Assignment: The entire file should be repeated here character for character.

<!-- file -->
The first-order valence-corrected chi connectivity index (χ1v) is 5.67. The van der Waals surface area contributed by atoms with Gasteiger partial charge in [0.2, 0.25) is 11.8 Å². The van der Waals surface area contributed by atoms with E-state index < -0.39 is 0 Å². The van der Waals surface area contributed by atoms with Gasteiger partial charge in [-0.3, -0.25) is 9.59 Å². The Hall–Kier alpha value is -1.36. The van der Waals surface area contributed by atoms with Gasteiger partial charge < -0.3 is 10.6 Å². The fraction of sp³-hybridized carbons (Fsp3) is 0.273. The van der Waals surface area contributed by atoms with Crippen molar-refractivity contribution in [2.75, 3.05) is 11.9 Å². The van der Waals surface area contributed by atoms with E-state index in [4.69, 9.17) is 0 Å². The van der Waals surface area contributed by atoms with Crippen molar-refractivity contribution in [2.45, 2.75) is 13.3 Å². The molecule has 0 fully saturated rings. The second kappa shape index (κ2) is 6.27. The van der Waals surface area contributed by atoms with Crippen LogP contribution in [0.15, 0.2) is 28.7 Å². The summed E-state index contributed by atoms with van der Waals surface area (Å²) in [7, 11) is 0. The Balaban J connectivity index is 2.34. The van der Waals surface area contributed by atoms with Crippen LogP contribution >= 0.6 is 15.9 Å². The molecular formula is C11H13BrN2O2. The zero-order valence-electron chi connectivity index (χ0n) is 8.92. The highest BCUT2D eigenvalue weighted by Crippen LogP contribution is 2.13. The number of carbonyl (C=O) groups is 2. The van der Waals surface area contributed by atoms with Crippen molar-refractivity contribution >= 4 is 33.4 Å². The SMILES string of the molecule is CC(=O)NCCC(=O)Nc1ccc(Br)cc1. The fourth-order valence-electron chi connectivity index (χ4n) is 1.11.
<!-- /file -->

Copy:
The first-order valence-corrected chi connectivity index (χ1v) is 5.67. The van der Waals surface area contributed by atoms with Gasteiger partial charge in [0.2, 0.25) is 11.8 Å². The van der Waals surface area contributed by atoms with E-state index < -0.39 is 0 Å². The van der Waals surface area contributed by atoms with Gasteiger partial charge in [-0.3, -0.25) is 9.59 Å². The Hall–Kier alpha value is -1.36. The van der Waals surface area contributed by atoms with Gasteiger partial charge < -0.3 is 10.6 Å². The fraction of sp³-hybridized carbons (Fsp3) is 0.273. The van der Waals surface area contributed by atoms with Crippen molar-refractivity contribution in [2.75, 3.05) is 11.9 Å². The van der Waals surface area contributed by atoms with E-state index in [4.69, 9.17) is 0 Å². The van der Waals surface area contributed by atoms with Crippen molar-refractivity contribution in [2.45, 2.75) is 13.3 Å². The molecule has 0 fully saturated rings. The second kappa shape index (κ2) is 6.27. The van der Waals surface area contributed by atoms with Crippen LogP contribution in [0.15, 0.2) is 28.7 Å². The summed E-state index contributed by atoms with van der Waals surface area (Å²) in [7, 11) is 0. The Balaban J connectivity index is 2.34. The van der Waals surface area contributed by atoms with Crippen LogP contribution >= 0.6 is 15.9 Å². The molecular formula is C11H13BrN2O2. The zero-order valence-electron chi connectivity index (χ0n) is 8.92. The highest BCUT2D eigenvalue weighted by Crippen LogP contribution is 2.13. The number of carbonyl (C=O) groups is 2. The van der Waals surface area contributed by atoms with Crippen molar-refractivity contribution >= 4 is 33.4 Å². The SMILES string of the molecule is CC(=O)NCCC(=O)Nc1ccc(Br)cc1. The fourth-order valence-electron chi connectivity index (χ4n) is 1.11.